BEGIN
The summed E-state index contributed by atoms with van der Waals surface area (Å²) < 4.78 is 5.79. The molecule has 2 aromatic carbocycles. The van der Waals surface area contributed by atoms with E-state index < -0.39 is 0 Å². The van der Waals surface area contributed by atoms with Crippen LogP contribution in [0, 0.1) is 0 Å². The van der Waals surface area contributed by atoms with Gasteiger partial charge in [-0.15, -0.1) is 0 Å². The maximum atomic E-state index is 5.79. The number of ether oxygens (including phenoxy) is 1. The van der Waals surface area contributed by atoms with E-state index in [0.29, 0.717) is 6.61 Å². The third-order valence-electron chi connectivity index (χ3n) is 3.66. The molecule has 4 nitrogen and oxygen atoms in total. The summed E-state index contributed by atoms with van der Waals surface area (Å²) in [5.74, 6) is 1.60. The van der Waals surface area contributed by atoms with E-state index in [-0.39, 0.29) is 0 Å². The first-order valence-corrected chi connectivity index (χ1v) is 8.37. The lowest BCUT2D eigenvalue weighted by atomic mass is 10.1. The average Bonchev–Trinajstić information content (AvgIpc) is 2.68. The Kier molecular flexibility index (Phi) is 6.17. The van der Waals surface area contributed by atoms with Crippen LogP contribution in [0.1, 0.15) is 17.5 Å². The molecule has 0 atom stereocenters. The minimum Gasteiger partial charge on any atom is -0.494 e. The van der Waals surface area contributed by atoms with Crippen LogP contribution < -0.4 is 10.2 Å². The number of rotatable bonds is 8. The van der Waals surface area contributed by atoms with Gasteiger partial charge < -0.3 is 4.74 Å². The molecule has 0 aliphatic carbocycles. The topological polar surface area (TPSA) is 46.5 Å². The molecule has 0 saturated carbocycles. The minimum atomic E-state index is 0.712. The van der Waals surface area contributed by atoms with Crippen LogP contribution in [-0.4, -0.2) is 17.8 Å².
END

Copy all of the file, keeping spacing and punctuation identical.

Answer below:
The summed E-state index contributed by atoms with van der Waals surface area (Å²) < 4.78 is 5.79. The molecule has 2 aromatic carbocycles. The van der Waals surface area contributed by atoms with E-state index < -0.39 is 0 Å². The van der Waals surface area contributed by atoms with Crippen LogP contribution in [0, 0.1) is 0 Å². The van der Waals surface area contributed by atoms with Gasteiger partial charge in [-0.15, -0.1) is 0 Å². The maximum atomic E-state index is 5.79. The number of ether oxygens (including phenoxy) is 1. The van der Waals surface area contributed by atoms with E-state index in [0.29, 0.717) is 6.61 Å². The third-order valence-electron chi connectivity index (χ3n) is 3.66. The molecule has 4 nitrogen and oxygen atoms in total. The summed E-state index contributed by atoms with van der Waals surface area (Å²) in [5.74, 6) is 1.60. The van der Waals surface area contributed by atoms with E-state index in [-0.39, 0.29) is 0 Å². The first-order valence-corrected chi connectivity index (χ1v) is 8.37. The lowest BCUT2D eigenvalue weighted by atomic mass is 10.1. The average Bonchev–Trinajstić information content (AvgIpc) is 2.68. The Kier molecular flexibility index (Phi) is 6.17. The van der Waals surface area contributed by atoms with Crippen LogP contribution in [0.1, 0.15) is 17.5 Å². The molecule has 0 atom stereocenters. The minimum Gasteiger partial charge on any atom is -0.494 e. The van der Waals surface area contributed by atoms with Crippen LogP contribution < -0.4 is 10.2 Å². The number of rotatable bonds is 8. The van der Waals surface area contributed by atoms with Gasteiger partial charge < -0.3 is 4.74 Å². The molecule has 0 aliphatic carbocycles. The topological polar surface area (TPSA) is 46.5 Å². The molecule has 0 saturated carbocycles. The minimum atomic E-state index is 0.712. The van der Waals surface area contributed by atoms with Crippen LogP contribution in [-0.4, -0.2) is 17.8 Å².